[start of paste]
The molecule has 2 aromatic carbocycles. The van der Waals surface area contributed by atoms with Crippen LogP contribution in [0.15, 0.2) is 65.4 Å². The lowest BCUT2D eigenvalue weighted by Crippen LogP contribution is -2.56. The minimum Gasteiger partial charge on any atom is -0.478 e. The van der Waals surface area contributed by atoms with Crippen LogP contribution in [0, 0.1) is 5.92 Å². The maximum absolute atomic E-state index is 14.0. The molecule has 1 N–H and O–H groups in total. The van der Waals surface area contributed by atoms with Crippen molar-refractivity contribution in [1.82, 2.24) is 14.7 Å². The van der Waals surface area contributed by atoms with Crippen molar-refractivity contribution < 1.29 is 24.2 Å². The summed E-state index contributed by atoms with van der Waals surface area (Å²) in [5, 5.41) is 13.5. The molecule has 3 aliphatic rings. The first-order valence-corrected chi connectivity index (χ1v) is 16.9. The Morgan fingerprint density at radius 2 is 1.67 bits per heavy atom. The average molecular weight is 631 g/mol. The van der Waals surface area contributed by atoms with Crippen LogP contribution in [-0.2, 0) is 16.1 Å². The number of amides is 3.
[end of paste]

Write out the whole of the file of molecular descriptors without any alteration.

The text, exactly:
The molecule has 2 aromatic carbocycles. The van der Waals surface area contributed by atoms with Crippen LogP contribution in [0.15, 0.2) is 65.4 Å². The lowest BCUT2D eigenvalue weighted by Crippen LogP contribution is -2.56. The minimum Gasteiger partial charge on any atom is -0.478 e. The van der Waals surface area contributed by atoms with Crippen LogP contribution in [0, 0.1) is 5.92 Å². The maximum absolute atomic E-state index is 14.0. The molecule has 1 N–H and O–H groups in total. The van der Waals surface area contributed by atoms with Crippen molar-refractivity contribution in [1.82, 2.24) is 14.7 Å². The van der Waals surface area contributed by atoms with Crippen molar-refractivity contribution < 1.29 is 24.2 Å². The summed E-state index contributed by atoms with van der Waals surface area (Å²) in [5, 5.41) is 13.5. The molecule has 3 aliphatic rings. The first-order valence-corrected chi connectivity index (χ1v) is 16.9. The Morgan fingerprint density at radius 2 is 1.67 bits per heavy atom. The average molecular weight is 631 g/mol. The van der Waals surface area contributed by atoms with Crippen LogP contribution in [-0.2, 0) is 16.1 Å². The number of amides is 3.